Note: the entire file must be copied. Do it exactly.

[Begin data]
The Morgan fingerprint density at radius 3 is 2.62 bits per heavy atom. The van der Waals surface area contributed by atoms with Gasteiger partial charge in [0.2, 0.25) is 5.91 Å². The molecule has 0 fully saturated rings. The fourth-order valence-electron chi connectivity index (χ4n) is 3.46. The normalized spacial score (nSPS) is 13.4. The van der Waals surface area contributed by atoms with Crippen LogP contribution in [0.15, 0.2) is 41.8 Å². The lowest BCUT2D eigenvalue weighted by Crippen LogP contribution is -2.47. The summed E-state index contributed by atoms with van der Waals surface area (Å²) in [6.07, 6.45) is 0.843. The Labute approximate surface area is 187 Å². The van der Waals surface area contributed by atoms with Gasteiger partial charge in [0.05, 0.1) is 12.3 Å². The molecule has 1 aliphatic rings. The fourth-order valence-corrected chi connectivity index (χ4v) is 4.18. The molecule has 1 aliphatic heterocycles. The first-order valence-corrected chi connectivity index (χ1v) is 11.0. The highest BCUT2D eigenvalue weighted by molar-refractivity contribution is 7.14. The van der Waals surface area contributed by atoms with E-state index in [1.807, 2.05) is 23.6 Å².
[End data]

The Morgan fingerprint density at radius 3 is 2.62 bits per heavy atom. The van der Waals surface area contributed by atoms with Gasteiger partial charge in [0.2, 0.25) is 5.91 Å². The molecule has 0 fully saturated rings. The fourth-order valence-electron chi connectivity index (χ4n) is 3.46. The normalized spacial score (nSPS) is 13.4. The van der Waals surface area contributed by atoms with Crippen LogP contribution in [0.15, 0.2) is 41.8 Å². The lowest BCUT2D eigenvalue weighted by Crippen LogP contribution is -2.47. The summed E-state index contributed by atoms with van der Waals surface area (Å²) in [6.07, 6.45) is 0.843. The Labute approximate surface area is 187 Å². The van der Waals surface area contributed by atoms with Gasteiger partial charge in [0.05, 0.1) is 12.3 Å². The molecule has 1 aliphatic rings. The fourth-order valence-corrected chi connectivity index (χ4v) is 4.18. The molecule has 1 aliphatic heterocycles. The first-order valence-corrected chi connectivity index (χ1v) is 11.0. The highest BCUT2D eigenvalue weighted by molar-refractivity contribution is 7.14. The van der Waals surface area contributed by atoms with E-state index in [1.807, 2.05) is 23.6 Å².